Dutch Researchers Build Little Green Machine II Out of IBM Minsky Servers

By Tiffany Trader

April 11, 2017

The newest Dutch HPC cluster is only four “pizza boxes” high, small enough to be carried around on a bicycle, but Little Green Machine II, as the new system is called, will be a big boon for Dutch research in oceanography, computer science, artificial intelligence, financial modeling and astronomy.

The Little Green Machine II is a four-box IBM Power8 “Minsky” cluster, hosted at Leiden University and developed with the assistance of IBM. Funding of approximately 200,000 Euros was provided by the Netherlands Organization for Scientific Research (NWO). The system was designed and built by ClusterVision.

LGM II has a peak performance just shy of 90 teraflops (double-precision) and is comprised of an IBM Power System head node (the S821LC) and four IBM Power System S822LC for HPC servers, each equipped with two 8-core 3.259GHz POWER8 processors and four NVIDIA Tesla P100 GPU, tied together with Nvidia’s high-speed NVLink interconnect.

Here’s a full rundown of the specs:

Head node (1):
IBM Power System S821LC
– 1x 8-core 2.32GHz POWER8 Processor
– 8x 8GB DDR4 Memory
– 2x 4TB 3.5″ SATA HDD
– 1x Dual-port 1Gbps Ethernet
– IPMI Interface w/ Dedicated 1GbE
– 2x 1.8m Power Cord, 200-240V/10A, C13, C14

Worker nodes (4):
IBM Power System S822LC for HPC
– 2x 8-core 3.259GHz POWER8 Processor
– 8x 32GB DDR4 Memory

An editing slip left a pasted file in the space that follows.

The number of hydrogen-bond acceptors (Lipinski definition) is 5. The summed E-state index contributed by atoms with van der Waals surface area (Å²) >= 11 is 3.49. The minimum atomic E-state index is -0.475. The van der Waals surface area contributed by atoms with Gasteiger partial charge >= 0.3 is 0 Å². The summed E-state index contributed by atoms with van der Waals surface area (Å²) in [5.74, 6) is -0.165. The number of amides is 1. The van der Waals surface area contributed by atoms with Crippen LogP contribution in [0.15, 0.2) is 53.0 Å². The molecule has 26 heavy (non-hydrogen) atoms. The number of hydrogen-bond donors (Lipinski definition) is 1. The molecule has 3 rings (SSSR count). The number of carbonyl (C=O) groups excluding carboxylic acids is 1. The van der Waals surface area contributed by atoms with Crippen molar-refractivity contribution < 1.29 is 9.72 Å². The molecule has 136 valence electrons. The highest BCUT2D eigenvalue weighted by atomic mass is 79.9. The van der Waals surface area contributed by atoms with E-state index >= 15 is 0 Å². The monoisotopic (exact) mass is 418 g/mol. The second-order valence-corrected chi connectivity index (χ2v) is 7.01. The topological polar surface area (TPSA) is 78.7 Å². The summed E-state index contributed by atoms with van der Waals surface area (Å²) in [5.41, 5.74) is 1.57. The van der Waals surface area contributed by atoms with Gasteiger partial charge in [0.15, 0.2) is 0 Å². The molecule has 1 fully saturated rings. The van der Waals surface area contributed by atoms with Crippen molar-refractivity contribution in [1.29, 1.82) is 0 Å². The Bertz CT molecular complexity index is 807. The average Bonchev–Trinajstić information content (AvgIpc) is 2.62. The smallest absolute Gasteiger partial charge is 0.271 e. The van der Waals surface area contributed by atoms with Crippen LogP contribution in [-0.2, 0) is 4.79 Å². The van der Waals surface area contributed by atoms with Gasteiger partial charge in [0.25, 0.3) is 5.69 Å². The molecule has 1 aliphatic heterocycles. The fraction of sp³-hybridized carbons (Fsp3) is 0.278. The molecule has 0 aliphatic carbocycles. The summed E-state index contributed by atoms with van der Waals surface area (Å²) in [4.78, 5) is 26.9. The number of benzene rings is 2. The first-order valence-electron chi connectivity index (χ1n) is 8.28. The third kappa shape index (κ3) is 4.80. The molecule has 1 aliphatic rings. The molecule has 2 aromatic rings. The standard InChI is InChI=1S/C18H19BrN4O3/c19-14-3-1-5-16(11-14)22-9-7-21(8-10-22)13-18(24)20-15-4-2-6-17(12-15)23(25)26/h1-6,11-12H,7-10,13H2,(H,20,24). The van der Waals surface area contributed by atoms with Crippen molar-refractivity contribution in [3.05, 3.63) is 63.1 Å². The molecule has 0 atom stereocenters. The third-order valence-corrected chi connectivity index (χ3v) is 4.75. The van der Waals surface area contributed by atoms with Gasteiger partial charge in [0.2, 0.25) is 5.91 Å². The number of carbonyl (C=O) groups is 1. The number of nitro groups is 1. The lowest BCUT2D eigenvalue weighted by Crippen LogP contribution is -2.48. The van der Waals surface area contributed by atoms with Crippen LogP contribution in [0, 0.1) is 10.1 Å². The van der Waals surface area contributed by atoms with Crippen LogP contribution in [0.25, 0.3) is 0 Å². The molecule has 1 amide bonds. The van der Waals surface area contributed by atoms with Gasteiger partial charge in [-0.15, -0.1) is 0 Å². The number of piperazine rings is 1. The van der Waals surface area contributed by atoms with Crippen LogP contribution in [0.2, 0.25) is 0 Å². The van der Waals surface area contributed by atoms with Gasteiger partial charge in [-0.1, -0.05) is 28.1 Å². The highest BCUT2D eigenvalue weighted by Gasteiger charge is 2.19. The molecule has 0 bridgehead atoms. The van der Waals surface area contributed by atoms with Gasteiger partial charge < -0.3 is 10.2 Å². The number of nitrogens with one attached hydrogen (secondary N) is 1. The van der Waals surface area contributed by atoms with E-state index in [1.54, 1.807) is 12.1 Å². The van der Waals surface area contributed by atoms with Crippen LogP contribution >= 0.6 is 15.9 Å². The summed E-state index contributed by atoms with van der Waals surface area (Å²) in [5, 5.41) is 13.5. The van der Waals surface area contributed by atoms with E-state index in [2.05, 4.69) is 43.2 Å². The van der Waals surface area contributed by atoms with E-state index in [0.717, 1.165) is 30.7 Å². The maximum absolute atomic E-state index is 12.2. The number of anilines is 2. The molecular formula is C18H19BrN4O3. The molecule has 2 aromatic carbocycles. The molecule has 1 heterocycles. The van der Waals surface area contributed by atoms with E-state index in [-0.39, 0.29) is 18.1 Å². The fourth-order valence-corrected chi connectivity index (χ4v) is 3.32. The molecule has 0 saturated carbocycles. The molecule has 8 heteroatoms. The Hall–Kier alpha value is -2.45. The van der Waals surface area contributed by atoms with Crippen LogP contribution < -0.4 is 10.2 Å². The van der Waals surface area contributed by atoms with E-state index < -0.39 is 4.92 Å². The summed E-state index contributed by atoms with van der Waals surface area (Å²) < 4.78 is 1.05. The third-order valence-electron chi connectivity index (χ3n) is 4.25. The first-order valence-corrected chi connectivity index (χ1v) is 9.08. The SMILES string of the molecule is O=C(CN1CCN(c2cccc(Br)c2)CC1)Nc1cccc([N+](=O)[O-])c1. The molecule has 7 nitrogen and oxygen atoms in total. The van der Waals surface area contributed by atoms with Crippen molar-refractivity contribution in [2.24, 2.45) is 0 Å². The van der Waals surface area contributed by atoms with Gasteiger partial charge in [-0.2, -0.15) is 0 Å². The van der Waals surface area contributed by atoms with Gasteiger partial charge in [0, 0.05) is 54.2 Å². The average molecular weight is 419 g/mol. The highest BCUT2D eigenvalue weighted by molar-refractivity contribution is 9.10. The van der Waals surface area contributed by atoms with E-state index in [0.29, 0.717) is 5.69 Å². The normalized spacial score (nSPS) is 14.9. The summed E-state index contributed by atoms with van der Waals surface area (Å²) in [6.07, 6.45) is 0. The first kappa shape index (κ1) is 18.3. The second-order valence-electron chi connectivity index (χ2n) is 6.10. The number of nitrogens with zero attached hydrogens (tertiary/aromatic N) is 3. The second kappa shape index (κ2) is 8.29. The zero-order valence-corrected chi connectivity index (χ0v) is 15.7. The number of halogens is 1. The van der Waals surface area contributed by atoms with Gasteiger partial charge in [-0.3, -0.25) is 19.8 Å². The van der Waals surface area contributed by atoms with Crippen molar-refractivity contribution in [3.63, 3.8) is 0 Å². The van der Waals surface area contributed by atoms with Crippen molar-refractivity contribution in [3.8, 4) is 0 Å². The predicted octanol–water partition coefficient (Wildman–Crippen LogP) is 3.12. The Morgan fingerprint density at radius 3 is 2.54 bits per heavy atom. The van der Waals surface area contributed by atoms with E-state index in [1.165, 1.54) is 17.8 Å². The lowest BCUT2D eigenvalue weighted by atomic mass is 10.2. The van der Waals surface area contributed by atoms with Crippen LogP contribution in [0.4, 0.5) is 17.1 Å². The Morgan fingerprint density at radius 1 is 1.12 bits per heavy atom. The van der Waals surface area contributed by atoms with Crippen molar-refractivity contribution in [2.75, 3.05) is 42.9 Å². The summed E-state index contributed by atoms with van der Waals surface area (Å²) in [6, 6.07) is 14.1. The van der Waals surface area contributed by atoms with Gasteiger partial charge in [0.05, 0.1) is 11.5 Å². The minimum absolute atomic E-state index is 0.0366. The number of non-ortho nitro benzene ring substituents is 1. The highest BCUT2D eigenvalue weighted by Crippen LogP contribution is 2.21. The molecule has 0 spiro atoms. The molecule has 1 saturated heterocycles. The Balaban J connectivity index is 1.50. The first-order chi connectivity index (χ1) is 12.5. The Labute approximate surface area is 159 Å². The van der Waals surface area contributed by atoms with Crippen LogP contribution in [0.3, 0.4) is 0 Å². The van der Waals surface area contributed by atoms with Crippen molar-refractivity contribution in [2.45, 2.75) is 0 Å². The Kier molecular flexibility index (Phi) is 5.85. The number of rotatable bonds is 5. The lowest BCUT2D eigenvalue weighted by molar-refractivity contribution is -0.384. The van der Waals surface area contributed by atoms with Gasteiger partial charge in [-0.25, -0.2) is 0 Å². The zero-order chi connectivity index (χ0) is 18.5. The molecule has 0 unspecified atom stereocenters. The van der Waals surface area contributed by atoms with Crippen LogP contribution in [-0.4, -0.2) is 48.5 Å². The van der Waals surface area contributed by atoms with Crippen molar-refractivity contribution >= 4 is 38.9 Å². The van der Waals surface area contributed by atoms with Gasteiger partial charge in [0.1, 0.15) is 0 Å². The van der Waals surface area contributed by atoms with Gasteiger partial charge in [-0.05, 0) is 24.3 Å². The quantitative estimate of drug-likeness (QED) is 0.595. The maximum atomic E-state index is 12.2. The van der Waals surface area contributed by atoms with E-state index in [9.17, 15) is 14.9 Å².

– 2x 2TB 7.2k RPM 5xx SATA SFF-4 Disk Drive
– 1x Quad-port 1Gbps Ethernet Adapter
– 4x NVIDIA Tesla P100 GPU with NVLink
– IPMI Interface w/ Dedicated 1GbE

Switch:
SwitchXo-2 based 12-port QSFP+ FDR 56Gb/s 1U InfiniBand
Connect-IB HCA card, dual-port QSFP, FDR IB (56Gb/s), PCIe3.0 8GT/s x16 RoHS R6

Ethernet:
Netgear ProSafe JGS516 16-Port Gigabit Ethernet Switch
– 16x 10/100/1000Base-T RJ-45 Ports
– 32Gbps Switching Bandwidth

“Our design is very compact. You could transport it with a carrier bicycle. Besides that we only use about 1% of the electricity of a similar large supercomputer,” said Project Leader Simon Portegies Zwart of Leiden University in an official statement.

Leiden University astronomer Jeroen Bédorf also commented: “We greatly improved the communication between the graphic cards in the last six months. Therefore we could connect several cards together to form a whole. This technology is essential for the construction of a supercomputer, but not very useful for playing video games.”

The cluster will enable Dutch researchers to carry out computational work that in the past had to be performed off-site. They’ve already used the new cluster to simulate the collision between the Milky Way and the Andromeda Galaxy, predicted to take place four billion years in the future. A few years ago they ran they ran the same simulation on the Titan Computer at Oak Ridge National Laboratory.

“Now we can do this calculation at home,” Jeroen Bédorf said, “That’s so convenient.”

Little Green Machine II is about ten times faster than its successor, Little Green Machine I. Deployed in 2010 the first Green Machine is being retired. The computer was so named as a nod to its small size and energy efficiency but also in honor of Jocelyn Bell Burnell, who discovered the first radio pulsar in 1967. That pulsar has the nickname LGM-1 (LGM=Little Green Men).

Read the original press release here.

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